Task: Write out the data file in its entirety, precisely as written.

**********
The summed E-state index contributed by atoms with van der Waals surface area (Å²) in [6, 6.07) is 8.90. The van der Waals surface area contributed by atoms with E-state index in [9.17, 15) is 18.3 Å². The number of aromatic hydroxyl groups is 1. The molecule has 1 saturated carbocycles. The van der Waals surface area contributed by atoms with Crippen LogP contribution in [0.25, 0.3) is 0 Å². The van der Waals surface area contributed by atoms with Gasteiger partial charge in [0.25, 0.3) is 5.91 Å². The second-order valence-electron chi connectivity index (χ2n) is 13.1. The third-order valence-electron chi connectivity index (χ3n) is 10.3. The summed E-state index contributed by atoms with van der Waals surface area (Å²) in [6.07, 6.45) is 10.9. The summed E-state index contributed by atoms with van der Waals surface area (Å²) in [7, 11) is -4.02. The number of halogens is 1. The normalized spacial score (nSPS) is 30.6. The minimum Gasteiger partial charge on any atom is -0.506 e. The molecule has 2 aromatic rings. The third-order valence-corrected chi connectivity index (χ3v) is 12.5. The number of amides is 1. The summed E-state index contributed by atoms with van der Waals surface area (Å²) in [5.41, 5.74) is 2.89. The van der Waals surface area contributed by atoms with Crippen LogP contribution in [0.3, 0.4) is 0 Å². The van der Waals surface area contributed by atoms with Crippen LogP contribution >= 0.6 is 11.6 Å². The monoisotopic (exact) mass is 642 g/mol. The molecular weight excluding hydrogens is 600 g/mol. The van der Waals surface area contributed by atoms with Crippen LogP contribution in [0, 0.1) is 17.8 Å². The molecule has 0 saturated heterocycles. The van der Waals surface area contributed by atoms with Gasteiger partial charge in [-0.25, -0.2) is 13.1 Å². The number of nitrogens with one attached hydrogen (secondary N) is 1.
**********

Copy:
The summed E-state index contributed by atoms with van der Waals surface area (Å²) in [6, 6.07) is 8.90. The van der Waals surface area contributed by atoms with E-state index in [9.17, 15) is 18.3 Å². The number of aromatic hydroxyl groups is 1. The molecule has 1 saturated carbocycles. The van der Waals surface area contributed by atoms with Crippen LogP contribution in [0.25, 0.3) is 0 Å². The van der Waals surface area contributed by atoms with Gasteiger partial charge in [0.25, 0.3) is 5.91 Å². The second-order valence-electron chi connectivity index (χ2n) is 13.1. The third-order valence-electron chi connectivity index (χ3n) is 10.3. The summed E-state index contributed by atoms with van der Waals surface area (Å²) in [6.07, 6.45) is 10.9. The summed E-state index contributed by atoms with van der Waals surface area (Å²) in [7, 11) is -4.02. The number of halogens is 1. The normalized spacial score (nSPS) is 30.6. The minimum Gasteiger partial charge on any atom is -0.506 e. The molecule has 2 aromatic rings. The third-order valence-corrected chi connectivity index (χ3v) is 12.5. The number of amides is 1. The summed E-state index contributed by atoms with van der Waals surface area (Å²) in [5.41, 5.74) is 2.89. The van der Waals surface area contributed by atoms with Crippen LogP contribution in [0.3, 0.4) is 0 Å². The van der Waals surface area contributed by atoms with Crippen LogP contribution >= 0.6 is 11.6 Å². The monoisotopic (exact) mass is 642 g/mol. The molecular weight excluding hydrogens is 600 g/mol. The van der Waals surface area contributed by atoms with Crippen LogP contribution in [0, 0.1) is 17.8 Å². The molecule has 0 saturated heterocycles. The van der Waals surface area contributed by atoms with Gasteiger partial charge in [-0.25, -0.2) is 13.1 Å². The number of nitrogens with one attached hydrogen (secondary N) is 1.